complexxL9

Posts: 68   +14
So far I've seen new server hardware presentations for upcoming year from emc/dell and cisco, no mention of AMD whatsoever.
 

Puiu

Posts: 4,139   +2,752
TechSpot Elite
What is the typical length of time between server upgrades? With Intel owning 98% of the market, even if AMD's new chips are straight from God himself, they won't be losing much.... How many big companies are going to say, "oh, I need to spend thousands (or tens of thousands or millions, etc) just because there MIGHT be a better chip out there..."

AMD will need to establish themselves for a few years, minimum, before they become a viable alternative.
Smaller servers can get more rapid upgrades (3 years maybe?) Big servers can be a lot trickier to upgrade so they get used for longer periods of time.
But that's not to say that new servers are not being built on a daily basis. AMD needs to tap into that market which should be easier than appealing to companies that already invested a lot into Intel.
 

frostyshield

Posts: 87   +89
Here I was thinking people would realize intel has tech they didnt wanna release due to lackluster competition. Here comes the time when intel really shows us how good they are!
 

avioza

Posts: 237   +199
what intel is actually saying:
*somewhere in a backalley
Intel: We'll give you special "services" if you don't make any deals with AMD
man in suit: So... the same "deal" like in the past?
Sadly, it worked so well the first time that they probably wont even have to do this. I love AMD but that shifty Intel maneuvering in the early 2000's really shut some important doors that the 1.25 billion dollar settlement that resulted could never cover.
 
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amstech

Posts: 2,643   +1,805
Intel is balls deep in large scale business networking and architecture. They are also partners with large scale enterprise backup and storage solutions, as well as security/networking branches like Cisco. Many of these companies have been working together for over a decade.

AMD's Ryzen is good stuff but its too little, too late...atleast for now. It will take years for some places to even consider them, backbone infrastructure upgrading timetables are 3-5 years at minimum.
This isn't the same as your fanboy AMD buddy from school doing a new build and gloating about Ryzen's performance, some people will choose Intel based on reputation alone even if they are told a competitor is better/cheaper. Small business models like to pinch penny's but large scale enterprises could give a crap, they will dish out for the best and to them, that's Intel.

This has been AMD's issue for 10 years in both CPU and GPU segments. They make a solid competitor here and there but they don't do it consistently. Albeit right now they make good options for both but they need to maintain this sword and shield and stay on the battlefield longer.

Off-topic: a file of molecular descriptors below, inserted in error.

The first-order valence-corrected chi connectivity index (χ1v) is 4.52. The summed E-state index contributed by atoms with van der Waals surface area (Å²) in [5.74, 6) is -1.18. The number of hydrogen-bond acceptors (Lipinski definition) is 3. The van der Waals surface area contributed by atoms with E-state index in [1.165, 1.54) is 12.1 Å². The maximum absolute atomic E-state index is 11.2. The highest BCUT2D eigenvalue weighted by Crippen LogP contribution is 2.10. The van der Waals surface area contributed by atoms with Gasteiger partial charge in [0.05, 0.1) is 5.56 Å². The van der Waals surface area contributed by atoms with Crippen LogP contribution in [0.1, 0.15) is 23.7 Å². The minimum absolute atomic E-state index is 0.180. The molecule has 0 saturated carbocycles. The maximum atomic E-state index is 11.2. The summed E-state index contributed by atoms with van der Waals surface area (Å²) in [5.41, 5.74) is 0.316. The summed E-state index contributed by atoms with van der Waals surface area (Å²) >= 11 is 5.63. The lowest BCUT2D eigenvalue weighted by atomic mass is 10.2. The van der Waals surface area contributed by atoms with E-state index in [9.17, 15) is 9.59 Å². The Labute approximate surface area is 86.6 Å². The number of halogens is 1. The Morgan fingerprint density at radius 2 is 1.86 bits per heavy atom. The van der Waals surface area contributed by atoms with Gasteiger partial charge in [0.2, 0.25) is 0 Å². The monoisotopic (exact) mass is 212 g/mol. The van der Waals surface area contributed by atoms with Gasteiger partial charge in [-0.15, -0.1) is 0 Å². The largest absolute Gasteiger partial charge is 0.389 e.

erickmendes

Posts: 616   +273
Where I work, we upgrade servers every 2-3 years, they often are Dell blades. We avoided AMD based blades for the last 5 years because performance per core was really dismal when compared to Intel Xeons. Yes, reputation plays a key role here, but if AMD shows better performance for our workload, we probly will get Epyc server in the next upgrade cycle, it may not be all servers, but let say 40% of them. As someone said, it's still maturing, we may bet on new tech but won't put all eggs on the same basket.
 

Puiu

Posts: 4,139   +2,752
TechSpot Elite
Where I work, we upgrade servers every 2-3 years, they often are Dell blades. We avoided AMD based blades for the last 5 years because performance per core was really dismal when compared to Intel Xeons. Yes, reputation plays a key role here, but if AMD shows better performance for our workload, we probly will get Epyc server in the next upgrade cycle, it may not be all servers, but let say 40% of them. As someone said, it's still maturing, we may bet on new tech but won't put all eggs on the same basket.
in general people wait at least 12 to 18 month before looking at new server platforms. it should give them time to iron out most of bugs and quirks and optimise applications. It makes such big investments easier and safer.
 

Kotters

Posts: 331   +225
Here I was thinking people would realize intel has tech they didnt wanna release due to lackluster competition. Here comes the time when intel really shows us how good they are!
Better hope their server response isn't as housefire as their HEDT response.
 

Darth Shiv

Posts: 2,079   +663
Where I work, we upgrade servers every 2-3 years, they often are Dell blades. We avoided AMD based blades for the last 5 years because performance per core was really dismal when compared to Intel Xeons. Yes, reputation plays a key role here, but if AMD shows better performance for our workload, we probly will get Epyc server in the next upgrade cycle, it may not be all servers, but let say 40% of them. As someone said, it's still maturing, we may bet on new tech but won't put all eggs on the same basket.
AMD also has to prove themselves. This is all on paper stuff. If you are risk averse which you should be in server farm infrastructure, do you take a marketing pamphlet's word on perf or do you wait and see what real world experience says about it?

I'm happy AMD is competing but I'm not going to go all-in on a press release.